How do you get young students to slow down? Certain children love to speed through their playing. This causes, at best, the stuttering mentioned a few posts back, at worst, general frustration.
But “slow down” doesn’t make sense to them! Their desire to speed precludes any logical thinking. Even when I manage to slow them down they don’t see the connection between tempo and success in a passage.
One pedagogy mentor explained it this way: kids who have high energy, and love playtime, associate “slow” with one of two things. You slow down either when you’re tired, or when you’re sick. If I’m asking one of these kids to slow down, they think I’m asking them to be tired or sick, and why would they voluntarily feel like that?
I’ve had success with certain kids to play like a turtle. Occupying their imagination with thoughts of imitating slow-moving animals ‘tricks’ them into adopting a successful tempo.
I’ve been trying out one new strategy, one that I think will work best with 9 or 10 year old students (or older); kids that understand fast and slow, probably even know that slow practice is better, but choose not to do it. I ask them to adopt “thinking” speed. I’ll explain thinking speed as the tempo where their brains and their fingers can talk to each other. (Or if it’s a reading exercise, I’ll sometimes substitute brain for eye; for my Suzuki students it’s sometimes their ear.)
Again, the idea is to fill their mind with a different thought that inadvertently causes them to adopt a desired tactic.
I think with certain students, saying “slow down” causes a certain number of guilt, especially when they know that a slow practice tempo will be more successful. Using ‘thinking speed’ instead allows me to make a more neutral suggestion that gets the same result.
On our last full day in Salzburg, a Sunday, we visited the Mozart Residence, the place where he spent his formative years. We went early in the morning and just as we were walking out, the bells from a nearby church began to ring. Standing in this square, I was struck by the thought: Mozart himself probably heard these same bells. I like to at least think they were the exact same bells, but certainly he heard some very similar from the exact same church building. And quite possibly they were rung the exact same way in his day as that day I heard them: by a rope pulled by a church employee.
Given how much the world has changed in the 200+ years since Mozart lived there, it was quite a wondrous realization that such a sound could connect myself to such a famous figure.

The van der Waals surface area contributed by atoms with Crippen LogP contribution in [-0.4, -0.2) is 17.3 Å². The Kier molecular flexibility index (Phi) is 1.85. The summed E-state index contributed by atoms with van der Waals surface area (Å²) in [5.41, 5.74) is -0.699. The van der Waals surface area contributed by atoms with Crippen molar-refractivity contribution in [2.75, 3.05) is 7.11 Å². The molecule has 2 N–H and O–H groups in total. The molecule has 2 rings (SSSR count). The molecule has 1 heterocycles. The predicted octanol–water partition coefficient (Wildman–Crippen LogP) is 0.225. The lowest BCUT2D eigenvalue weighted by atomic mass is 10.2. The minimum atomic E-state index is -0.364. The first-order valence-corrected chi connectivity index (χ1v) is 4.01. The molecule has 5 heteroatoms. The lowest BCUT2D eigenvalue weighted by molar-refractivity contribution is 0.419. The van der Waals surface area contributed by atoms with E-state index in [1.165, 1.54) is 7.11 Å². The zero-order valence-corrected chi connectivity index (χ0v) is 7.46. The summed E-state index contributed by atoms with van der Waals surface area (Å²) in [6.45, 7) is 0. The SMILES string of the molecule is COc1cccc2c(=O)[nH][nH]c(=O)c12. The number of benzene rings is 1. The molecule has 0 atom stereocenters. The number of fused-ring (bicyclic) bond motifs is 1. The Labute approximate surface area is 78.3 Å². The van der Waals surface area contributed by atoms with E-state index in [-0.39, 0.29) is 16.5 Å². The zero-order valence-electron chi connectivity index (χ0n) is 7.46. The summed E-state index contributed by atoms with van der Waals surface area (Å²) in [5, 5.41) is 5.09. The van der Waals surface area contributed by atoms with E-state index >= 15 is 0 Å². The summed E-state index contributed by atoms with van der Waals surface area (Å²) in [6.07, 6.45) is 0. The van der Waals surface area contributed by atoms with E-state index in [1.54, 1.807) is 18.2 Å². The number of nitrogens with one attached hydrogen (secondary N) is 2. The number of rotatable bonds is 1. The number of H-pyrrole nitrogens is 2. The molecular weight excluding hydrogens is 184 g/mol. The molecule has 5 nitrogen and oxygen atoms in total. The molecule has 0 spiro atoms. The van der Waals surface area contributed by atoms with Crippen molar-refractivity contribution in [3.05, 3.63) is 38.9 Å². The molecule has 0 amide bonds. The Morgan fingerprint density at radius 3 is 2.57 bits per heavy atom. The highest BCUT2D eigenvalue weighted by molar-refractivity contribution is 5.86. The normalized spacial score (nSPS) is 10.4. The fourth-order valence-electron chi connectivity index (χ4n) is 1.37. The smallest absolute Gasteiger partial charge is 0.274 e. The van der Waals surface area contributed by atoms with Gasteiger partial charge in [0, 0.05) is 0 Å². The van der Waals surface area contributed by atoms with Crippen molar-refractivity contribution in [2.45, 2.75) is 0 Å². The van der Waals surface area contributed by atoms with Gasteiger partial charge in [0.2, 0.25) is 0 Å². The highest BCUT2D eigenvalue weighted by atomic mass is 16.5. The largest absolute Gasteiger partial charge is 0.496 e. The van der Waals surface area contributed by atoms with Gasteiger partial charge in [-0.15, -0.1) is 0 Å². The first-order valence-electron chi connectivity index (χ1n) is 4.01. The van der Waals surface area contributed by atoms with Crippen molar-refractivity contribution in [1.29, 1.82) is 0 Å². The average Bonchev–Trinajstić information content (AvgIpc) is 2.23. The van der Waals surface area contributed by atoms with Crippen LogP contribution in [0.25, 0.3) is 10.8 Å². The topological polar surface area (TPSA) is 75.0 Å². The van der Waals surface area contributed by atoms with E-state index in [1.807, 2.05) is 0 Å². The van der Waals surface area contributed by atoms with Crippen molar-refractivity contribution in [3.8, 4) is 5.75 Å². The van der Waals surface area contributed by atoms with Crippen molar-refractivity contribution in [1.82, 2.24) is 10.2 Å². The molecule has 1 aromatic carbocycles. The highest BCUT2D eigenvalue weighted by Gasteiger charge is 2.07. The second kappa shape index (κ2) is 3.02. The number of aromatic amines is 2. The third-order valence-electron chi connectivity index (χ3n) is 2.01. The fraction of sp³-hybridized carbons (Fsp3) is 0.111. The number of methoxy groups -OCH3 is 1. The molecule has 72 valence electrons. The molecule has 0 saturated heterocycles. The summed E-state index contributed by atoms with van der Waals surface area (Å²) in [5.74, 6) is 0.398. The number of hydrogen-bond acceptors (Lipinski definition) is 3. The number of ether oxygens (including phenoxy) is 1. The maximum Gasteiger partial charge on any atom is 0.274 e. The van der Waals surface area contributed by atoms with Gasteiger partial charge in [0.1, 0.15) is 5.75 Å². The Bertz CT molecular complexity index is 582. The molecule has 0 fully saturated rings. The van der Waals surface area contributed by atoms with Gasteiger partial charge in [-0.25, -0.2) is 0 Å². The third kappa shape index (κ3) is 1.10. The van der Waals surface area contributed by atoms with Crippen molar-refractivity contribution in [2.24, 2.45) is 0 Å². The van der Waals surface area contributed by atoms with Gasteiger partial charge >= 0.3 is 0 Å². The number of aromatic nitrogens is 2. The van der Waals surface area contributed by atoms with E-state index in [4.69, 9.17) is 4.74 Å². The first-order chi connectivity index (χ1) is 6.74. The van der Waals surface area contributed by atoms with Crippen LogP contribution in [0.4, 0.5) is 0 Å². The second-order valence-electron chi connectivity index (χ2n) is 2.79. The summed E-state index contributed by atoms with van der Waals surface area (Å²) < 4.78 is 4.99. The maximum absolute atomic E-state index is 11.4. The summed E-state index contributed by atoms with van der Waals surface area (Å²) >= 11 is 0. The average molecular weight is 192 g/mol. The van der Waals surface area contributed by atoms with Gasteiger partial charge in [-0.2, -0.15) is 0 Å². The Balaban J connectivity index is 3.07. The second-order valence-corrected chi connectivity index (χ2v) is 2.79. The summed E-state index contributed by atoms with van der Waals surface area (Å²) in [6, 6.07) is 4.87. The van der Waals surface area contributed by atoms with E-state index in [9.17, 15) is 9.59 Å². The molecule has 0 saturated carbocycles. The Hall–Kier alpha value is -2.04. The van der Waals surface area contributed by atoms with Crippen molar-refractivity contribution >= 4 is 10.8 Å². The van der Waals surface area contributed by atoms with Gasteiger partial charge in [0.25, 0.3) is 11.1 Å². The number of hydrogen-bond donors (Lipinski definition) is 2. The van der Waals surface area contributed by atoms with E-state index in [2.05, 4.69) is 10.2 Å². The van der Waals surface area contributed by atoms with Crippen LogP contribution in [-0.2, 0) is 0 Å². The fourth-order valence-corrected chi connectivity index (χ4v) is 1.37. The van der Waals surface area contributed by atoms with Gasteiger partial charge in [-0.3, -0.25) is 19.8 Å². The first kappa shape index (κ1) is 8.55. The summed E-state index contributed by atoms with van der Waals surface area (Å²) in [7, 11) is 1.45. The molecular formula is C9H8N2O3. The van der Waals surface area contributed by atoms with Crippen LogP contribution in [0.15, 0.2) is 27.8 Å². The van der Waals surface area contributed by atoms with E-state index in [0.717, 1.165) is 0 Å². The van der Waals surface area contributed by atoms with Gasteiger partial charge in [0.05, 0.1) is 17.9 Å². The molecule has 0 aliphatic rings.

That moment, and that thought, have inspired me since, especially as I explore traditional repertoire again. This music, truly ‘classical’ music connects figures through time in the same way these bells did. In performing the music of Mozart, I have a direct connection to the artistic passions of a man who lived hundreds of years before, who history has decided to remember. But I’m also connected to people who have played this music since. Great artists who have turned simple notes on a page into beautiful, magical art in sound. The excitement one feels sharing a passion with a friend is amplified when you get to share it with a host of people through time.
I’ve been finding this concept inspiring, but also humbling.
This music has survived for so many generations for good reason, and I must try to do it justice. There is a certain amount of social capital involved by joining the tradition of performing classical music. So many beautiful artistic ideas have been cultivated with these scores and I have a responsibility to do justice to this artistry.
But the time which it has survived through is also present when I play it. These bells I heard in Salzburg rang during war, and were heard by all sorts of figures and events that history would rather forget. The music of Mozart has been played and enjoyed by contemptable people as well. The responsibility of playing this music and accepting the history it has is not just a matter of artistry, but also of reconciliation, of a wish to do good in and for the world.
This is one aspect of studying and performing music which contemporary works cannot share in. Non-canonical repertoire simply does not have the accrued temporal history to carry such baggage, both good and bad. As I stated in my previous posts, this is precisely what I was looking for in pursuing the study of contemporary music. But I don’t know a person who doesn’t have some curiosity to understand history. The classical canon gives performers the opportunity to connect through time with sound to history, to worlds long forgotten, and to try and change the world we live in.
"Modern performers seem to regard their performances as texts rather than acts, and to prepare for them with the same goal as present-day textual editors: to clear away accretions. Not that this is not a laudable and necessary step; but what is an ultimate step for an editor should be only a first step for a performer, as the very temporal relationship between the functions of editing and performing already suggests." -Richard Taruskin, Text and Act